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Stolen Ground

Thursday, May 13, 2021
1:00 pm2:30 pm
Stolen Ground

Join Us Thursday May 13, 2021
1-2:30 EST
Please Check your Local Time Zones here
For a viewing of Stolen Ground and a Community Dialogue
With Lee Mun Wah

ABOUT STOLEN GROUND

“Stolen Ground puts a human face on the lingering effects of racism while giving us a rare glimpse, through the eyes of six Asian American men, about the impact of racism on their lives and families. Through their personal stories and intimate reflections about being a “model minority”, the men provide a seldom-seen portrait of the extent of their journey through anguish, pain and disillusionment”

ABOUT LEE MUN WAH
“Lee Mun Wah is an internationally renowned Chinese American documentary filmmaker, author, poet, Asian folkteller, educator, community therapist and master diversity trainer. For more than 25 years he was a resource specialist and counselor in the San Francisco Unified School District. He later became a consultant to private schools, working with students that had severe learning and behavioral issues. Lee Mun Wah is now the Executive Director of Stirfry Seminars & Consulting, a diversity training company that provides educational tools and workshops on issues pertaining to cross-cultural communication and awareness, mindful facilitation, and conflict mediation techniques.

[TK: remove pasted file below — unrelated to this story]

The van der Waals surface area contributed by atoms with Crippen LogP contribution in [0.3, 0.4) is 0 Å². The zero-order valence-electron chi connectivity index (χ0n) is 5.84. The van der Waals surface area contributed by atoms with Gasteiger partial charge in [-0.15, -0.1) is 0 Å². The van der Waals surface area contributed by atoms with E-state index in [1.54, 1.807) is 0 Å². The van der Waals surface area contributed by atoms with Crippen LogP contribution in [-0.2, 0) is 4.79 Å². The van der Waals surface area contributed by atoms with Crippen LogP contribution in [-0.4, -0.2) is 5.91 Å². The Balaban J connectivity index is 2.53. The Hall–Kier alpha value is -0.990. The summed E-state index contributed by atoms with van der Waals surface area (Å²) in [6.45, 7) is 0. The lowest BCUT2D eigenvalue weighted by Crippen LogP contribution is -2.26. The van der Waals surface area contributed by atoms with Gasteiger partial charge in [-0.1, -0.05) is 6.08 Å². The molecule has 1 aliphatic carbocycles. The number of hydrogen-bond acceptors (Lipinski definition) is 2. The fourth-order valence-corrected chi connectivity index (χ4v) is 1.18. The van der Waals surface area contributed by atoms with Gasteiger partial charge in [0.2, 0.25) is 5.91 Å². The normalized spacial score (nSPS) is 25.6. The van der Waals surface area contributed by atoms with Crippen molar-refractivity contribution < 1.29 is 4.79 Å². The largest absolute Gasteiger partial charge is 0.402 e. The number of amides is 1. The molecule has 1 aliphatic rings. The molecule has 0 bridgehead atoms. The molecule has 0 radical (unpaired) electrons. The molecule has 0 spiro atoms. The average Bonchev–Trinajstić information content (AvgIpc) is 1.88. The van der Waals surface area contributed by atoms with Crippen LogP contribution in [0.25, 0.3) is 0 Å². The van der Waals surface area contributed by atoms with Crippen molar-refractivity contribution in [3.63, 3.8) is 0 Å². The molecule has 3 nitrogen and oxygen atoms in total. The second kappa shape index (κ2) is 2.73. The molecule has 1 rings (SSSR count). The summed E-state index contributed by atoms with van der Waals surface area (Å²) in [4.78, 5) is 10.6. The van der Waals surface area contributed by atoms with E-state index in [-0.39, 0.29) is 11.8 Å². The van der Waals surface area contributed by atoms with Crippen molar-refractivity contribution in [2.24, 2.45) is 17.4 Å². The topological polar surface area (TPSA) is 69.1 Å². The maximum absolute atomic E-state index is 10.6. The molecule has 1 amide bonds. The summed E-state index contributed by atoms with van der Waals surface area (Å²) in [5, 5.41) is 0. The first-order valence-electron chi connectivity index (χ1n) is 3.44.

His first film, Stolen Ground, about the experience of Asian Americans, won honorable mention at the San Francisco International Film Festival, and his most famous film about racism, The Color of Fear, won the Gold Medal for Best Social Studies Documentary. Part Two of this film, Walking Each Other Home, won the Cindy Competition Silver Medal for Social Science. In 1995, Oprah Winfrey did a one-hour special on Lee Mun Wah’s life and work that was seen by over 15 million viewers internationally.
In 2005, Lee Mun Wah directed and produced the film, Last Chance for Eden, a three-part documentary on sexism and racism. His newest book, Let’s Get Real –What People of Color Can’t Say & Whites Won’t Ask, along with the film, If These Halls Could Talk, dealing with college students and their perspectives on race and racism.
It is Lee Mun Wah’s belief that we cannot wait until tomorrow for some charismatic leader to appear who will bring us all together. We each must take a stand and personally participate in this important journey of confronting our fears and beginning a conversation not only with those we love but also with those we have been taught to fear. We cannot continue being separate and unequal without there being a cost to each and every generation. Our survival and the very future of our children depend on all of us embracing our differences as well as our mutuality. If we can accomplish this in our lifetime, we can then look back and know that we have found a way to live together authentically and harmoniously, using and honoring all of our gifts and special contributions. To Lee Mun Wah, that is the true meaning of multiculturalism.”